Dreaming of tropical beaches, lush palm trees, and exotic eats? The benefits of international travel reach beyond the stress reduction that comes with a much needed vacation. Travel helps us to experience other cultures, connect with others, see different perspectives, and find a new purpose. In fact, that travel can have a positive effect on your health, well-being, relationships, and career.
Oh, and another benefit: food! That includes tropical fruits, many of which happen to be chock full of vitamins, minerals, and other nutrients that help to fight disease and boost health. Read on to discover nine new fruits you may never have heard of, but are definitely worth traveling for (even if it’s only to a specialty food store)!
Where to find it: Southeast Asia, in countries like Indonesia, Thailand, Malaysia, and the Philippines.
Nutritional benefits: Revered in Southeast Asia as the “king of the fruits,” the durian is also famous for its distinct pungent odor. If you can get past the smell, you’ll find that its creamy inner flesh potassium, fiber, iron, and B vitamins. Studies show that the fruit is best eaten when ripe, thanks to its . that its thorny outer shell has cough relieving and antibiotic properties. If you are watching your weight, be careful not to eat too much of it, as it’s also got a high calorie count.
Where to find it: While native to Malaysia and Indonesia, this fruit can now be found all over Southeast Asia.
Nutritional benefits: A close relative of the lychee fruit, the diminutive rambutan — seeds, skin, and pulp — contains , such as flavonoids and polyphenols, which can help to protect against diseases such as cancer. At first glance, this fruit resembles a sea urchin with a spiky red outer shell. However, the white flesh is creamy in texture, and to be rich in iron, calcium, and phosphorus, all minerals that help to build strong bones.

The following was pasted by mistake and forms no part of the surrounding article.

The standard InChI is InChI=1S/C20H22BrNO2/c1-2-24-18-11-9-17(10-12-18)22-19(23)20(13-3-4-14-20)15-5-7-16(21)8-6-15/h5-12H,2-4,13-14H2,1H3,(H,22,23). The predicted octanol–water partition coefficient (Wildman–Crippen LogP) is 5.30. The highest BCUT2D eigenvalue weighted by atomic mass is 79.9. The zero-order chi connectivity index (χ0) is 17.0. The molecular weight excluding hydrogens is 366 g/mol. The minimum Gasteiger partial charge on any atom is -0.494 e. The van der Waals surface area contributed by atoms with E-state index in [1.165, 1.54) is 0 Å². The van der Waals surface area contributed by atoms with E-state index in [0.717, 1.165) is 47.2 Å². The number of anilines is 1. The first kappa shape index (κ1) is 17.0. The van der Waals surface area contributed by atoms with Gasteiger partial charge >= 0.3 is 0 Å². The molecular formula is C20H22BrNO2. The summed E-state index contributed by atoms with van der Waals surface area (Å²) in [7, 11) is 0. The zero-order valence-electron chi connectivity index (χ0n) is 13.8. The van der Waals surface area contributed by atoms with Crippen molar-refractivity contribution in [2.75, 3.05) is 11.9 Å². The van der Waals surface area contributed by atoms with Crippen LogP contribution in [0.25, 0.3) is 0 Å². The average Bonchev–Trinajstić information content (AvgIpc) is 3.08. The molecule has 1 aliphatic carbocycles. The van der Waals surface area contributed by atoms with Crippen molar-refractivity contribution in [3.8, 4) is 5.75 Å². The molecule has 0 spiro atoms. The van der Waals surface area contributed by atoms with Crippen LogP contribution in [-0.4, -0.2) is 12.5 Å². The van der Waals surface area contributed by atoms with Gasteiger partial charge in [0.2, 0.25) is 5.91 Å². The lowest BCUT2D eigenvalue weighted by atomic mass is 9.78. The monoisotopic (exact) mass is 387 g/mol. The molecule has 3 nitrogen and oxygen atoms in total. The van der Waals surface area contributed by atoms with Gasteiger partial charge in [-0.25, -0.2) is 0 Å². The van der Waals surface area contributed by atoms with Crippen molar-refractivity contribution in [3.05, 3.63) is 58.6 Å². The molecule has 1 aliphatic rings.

Where to find it: While native to Central America, pitaya (or dragon fruit) is now one of the most profitable crops in Vietnam. Pitaya is also grown in Thailand, New Zealand, Australia, and Hawaii.
Nutritional benefits: The pitaya is an incredibly nutritious superfood, chock full of antioxidants such as carotenoids, as well as fiber and vitamin C. A found that the antioxidants in pitaya may help lower the risk of diabetes, heart disease, and high blood pressure. The bright pink peel of the fruit also contains , which to prevent cancer.
Where to find it: Camu (or Myrciaria dubia) grows in the Amazon rainforests of Brazil, Peru, Colombia, and Venezuela.
Nutritional benefits: This sour tropical berry is lauded for its high vitamin C content, giving camu antioxidant and anti-inflammatory properties. A study in the found that when consumed for seven days, the juice from this berry lowers oxidative stress. Camu flavored ice cream and drinks are popular in Peru, but it’s usually consumed as a powder, which you can add to smoothies, yogurt, or juice.
Where to find it: Native to southern China, lychee is now grown throughout Asia, Africa, Central and South America, as well as in the United States.